Shanghai and Beijing, it has been said, together account for 75 per cent of the world’s construction cranes. Shanghai alone, I have read somewhere, has something like 50 per cent of the world’s cranes. Perhaps the figures are exaggerated, even grossly so – but if they were, and Shanghai accounted for even a quarter of the world’s cranes, it would still be a remarkable factoid. Some will say that in the frenzy of getting Shanghai ready for Expo 2010, the Chinese authorities have swung into relentless action and many of the cranes will disappear after the Expo is over. First there were the Beijing Olympics, now there is anticipation of the Shanghai Expo. What will feed the adrenalin rush after this? What new achievement of the modern Chinese state remains to be promised to the Chinese people and to the world outside?
Beijing and Shanghai began to refurbish themselves long before their successful bids. China has been enthused with the idea of being ‘world class’ since at least the mid-1980s, and Shanghai is an attempt to showcase a ‘world class’ city without any equal. ‘World class’ is one of those terms has entered into the lexicon without our even being aware of it, and the race to be world class is now in full swing. I have seen all of India wrapped up in the same race. Indian cities are now awash with world class malls, even as the basic infrastructure that makes a city everywhere lies in complete shambles. The government has announced plans to launch world class universities, even as primary education lies in ruins and village schools have been allowed to go to seed. Delhi, Bangalore and Mumbai can now proudly claim dozens of world class hospitals – by my own count this last summer, Gurgaon, a satellite city of Delhi, had at least twenty hospitals, at least a handful of them world class – which have transformed India into a mecca of medical tourism, even if the vast majority of India’s own population is without access to basic medical care. In this scheme of things, countries such as India and China do not find it amiss that they are attentive to the rest of the world much before they allowing themselves to worry about the well being of their own people.
The modern world has given birth to many mantras, among them progress, growth, and development. World class is the newest entry in this grammar of despotism. In the name of development, common people could be sent to their graves: if a country had to make progress, and be admitted into the community of civilized nations, it was deemed necessary that some people be called to make the ultimate sacrifice. In its attempt to become world class, Shanghai has razed much of its past: to be sure, parts of the old city remain and, most likely, will not to be obliterated. No modern city can do without some relics of the past: not only do they draw in the tourists and allow the city to make claims to its heritage, they are a pressing reminder to the citizens of everything that has been left behind and the blessings of modern living. In Shanghai, even the word ‘excess’ seems to too tame to convey the enormity of what has been wrought since China adopted a course of economic reforms.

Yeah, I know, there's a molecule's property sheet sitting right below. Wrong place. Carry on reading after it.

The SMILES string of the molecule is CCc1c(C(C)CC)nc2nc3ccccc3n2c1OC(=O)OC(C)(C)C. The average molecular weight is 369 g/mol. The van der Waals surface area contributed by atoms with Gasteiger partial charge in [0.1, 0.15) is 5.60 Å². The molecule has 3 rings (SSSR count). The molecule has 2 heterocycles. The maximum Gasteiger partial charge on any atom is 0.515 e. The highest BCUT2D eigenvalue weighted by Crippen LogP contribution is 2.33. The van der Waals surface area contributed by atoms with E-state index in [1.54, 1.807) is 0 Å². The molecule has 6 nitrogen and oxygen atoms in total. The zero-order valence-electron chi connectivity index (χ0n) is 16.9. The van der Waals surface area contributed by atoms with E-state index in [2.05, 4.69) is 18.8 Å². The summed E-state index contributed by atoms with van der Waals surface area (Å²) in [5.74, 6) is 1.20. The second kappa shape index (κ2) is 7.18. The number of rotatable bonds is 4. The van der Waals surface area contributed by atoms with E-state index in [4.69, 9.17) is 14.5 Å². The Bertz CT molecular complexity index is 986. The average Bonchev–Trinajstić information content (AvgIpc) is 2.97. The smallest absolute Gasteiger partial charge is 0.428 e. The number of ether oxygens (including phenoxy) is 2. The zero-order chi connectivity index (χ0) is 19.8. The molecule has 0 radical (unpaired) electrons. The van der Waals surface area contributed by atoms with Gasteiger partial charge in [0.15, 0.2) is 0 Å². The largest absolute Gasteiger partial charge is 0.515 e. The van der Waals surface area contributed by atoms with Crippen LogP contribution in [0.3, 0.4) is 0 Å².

More than anything else, Shanghai can perhaps be termed construction city. The city is, it seems, home to more skyscrapers than any other place in the world, and good parts of the city might well be mistaken for a metropolis in the modern West. One of the city’s tourist brochures proudly declares that the main drag that runs through the French Concession, the Middle Huaihai Road, is comparable to New York’s Fifth Avenue, London’s Kensington High Street, and Paris’s Champs-Elysees. And yet the feeling of drastic incompletion persists, and not merely because the cranes are to be found everywhere. Is anything at all meant to endure? Is modern Shanghai built on the very idea of obsolescence, and if so, will it furnish the notion of world class with a new set of meanings?